On 12 January 2015 the Irish High Court (Cregan J) held that the court could consider whether there was an arbitration agreement on a “full judicial consideration” basis rather than on a prima facie basis.
The case concerned an issue of contract formation and incorporation of an arbitration clause between the parties. The key question was whether such issue was for the London arbitration tribunal or whether it could be considered by the Irish courts.
Cregan J held that:
- It was unsatisfactory that a court, having heard the matter, should only consider on a prima facie basis whether an arbitration agreement existed. It would be leaving open the essential question of whether there was an arbitration agreement between the parties on a final and conclusive basis. A finding that an arbitration agreement existed on a prima facie basis meant that the issue may have to be re-argued before the arbitrator as to whether an arbitration clause existed on a conclusive basis. This was unsatisfactory for the court, the arbitrator and the parties, and was wasteful of costs.
- If the court only conducted the analysis to a prima facie review level, and left the matter open to the arbitrator, and if the arbitrator decided whether or not there was an arbitration agreement, that decision was open to challenge by way of appeal on a point of law. The courts could therefore be faced with the prospect of having to decide the issue again. Moreover, in a worse case scenario the parties might have to fight the issue on no less than three separate occasions. This could not be in the interests of proper case management.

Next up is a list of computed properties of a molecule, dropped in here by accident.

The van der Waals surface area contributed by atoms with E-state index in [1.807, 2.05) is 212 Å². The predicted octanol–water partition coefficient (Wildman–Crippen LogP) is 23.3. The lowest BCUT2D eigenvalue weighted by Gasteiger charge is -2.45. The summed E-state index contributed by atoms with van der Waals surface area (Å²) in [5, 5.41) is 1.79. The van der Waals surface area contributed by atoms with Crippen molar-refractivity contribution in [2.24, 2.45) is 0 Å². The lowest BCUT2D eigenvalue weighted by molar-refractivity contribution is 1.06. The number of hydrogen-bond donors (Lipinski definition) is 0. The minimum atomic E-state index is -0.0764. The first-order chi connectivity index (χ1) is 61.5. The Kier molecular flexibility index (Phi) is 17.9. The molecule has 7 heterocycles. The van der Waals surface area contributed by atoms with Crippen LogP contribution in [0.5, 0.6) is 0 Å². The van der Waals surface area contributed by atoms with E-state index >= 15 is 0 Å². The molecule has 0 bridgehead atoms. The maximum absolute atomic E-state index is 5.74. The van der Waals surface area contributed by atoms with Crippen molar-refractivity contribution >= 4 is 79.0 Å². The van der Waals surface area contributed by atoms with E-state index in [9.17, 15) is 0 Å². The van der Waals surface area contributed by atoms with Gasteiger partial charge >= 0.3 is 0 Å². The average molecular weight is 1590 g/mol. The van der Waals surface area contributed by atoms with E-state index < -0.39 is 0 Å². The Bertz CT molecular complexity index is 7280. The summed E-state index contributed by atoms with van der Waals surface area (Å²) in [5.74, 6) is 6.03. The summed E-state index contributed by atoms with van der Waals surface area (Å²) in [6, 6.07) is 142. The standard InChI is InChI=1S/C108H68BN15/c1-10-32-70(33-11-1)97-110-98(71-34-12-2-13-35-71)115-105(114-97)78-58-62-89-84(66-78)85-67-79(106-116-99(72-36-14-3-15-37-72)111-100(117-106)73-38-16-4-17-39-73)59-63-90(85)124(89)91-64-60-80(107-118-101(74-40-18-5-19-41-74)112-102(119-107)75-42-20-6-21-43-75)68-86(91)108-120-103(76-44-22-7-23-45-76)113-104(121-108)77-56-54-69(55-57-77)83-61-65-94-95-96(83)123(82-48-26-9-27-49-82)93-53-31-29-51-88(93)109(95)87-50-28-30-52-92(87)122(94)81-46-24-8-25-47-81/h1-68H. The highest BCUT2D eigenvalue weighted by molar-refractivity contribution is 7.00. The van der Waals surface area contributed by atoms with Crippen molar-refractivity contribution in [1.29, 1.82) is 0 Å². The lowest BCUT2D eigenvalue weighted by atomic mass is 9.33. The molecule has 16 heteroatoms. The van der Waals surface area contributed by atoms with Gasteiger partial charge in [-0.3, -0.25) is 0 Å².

- The question of whether there was an arbitration agreement was a question of law which was best decided by a court. The Irish (and other national) courts were well used to considering whether on the basis of the affidavit evidence before them there was a valid and concluded contract in existence between the parties. Moreover, if there were disputed facts on affidavit then oral evidence could be heard before a court to resolve such conflicts of facts.
- Consequently, the court could give "full judicial consideration" to the issue of contract formation at stake in the present case.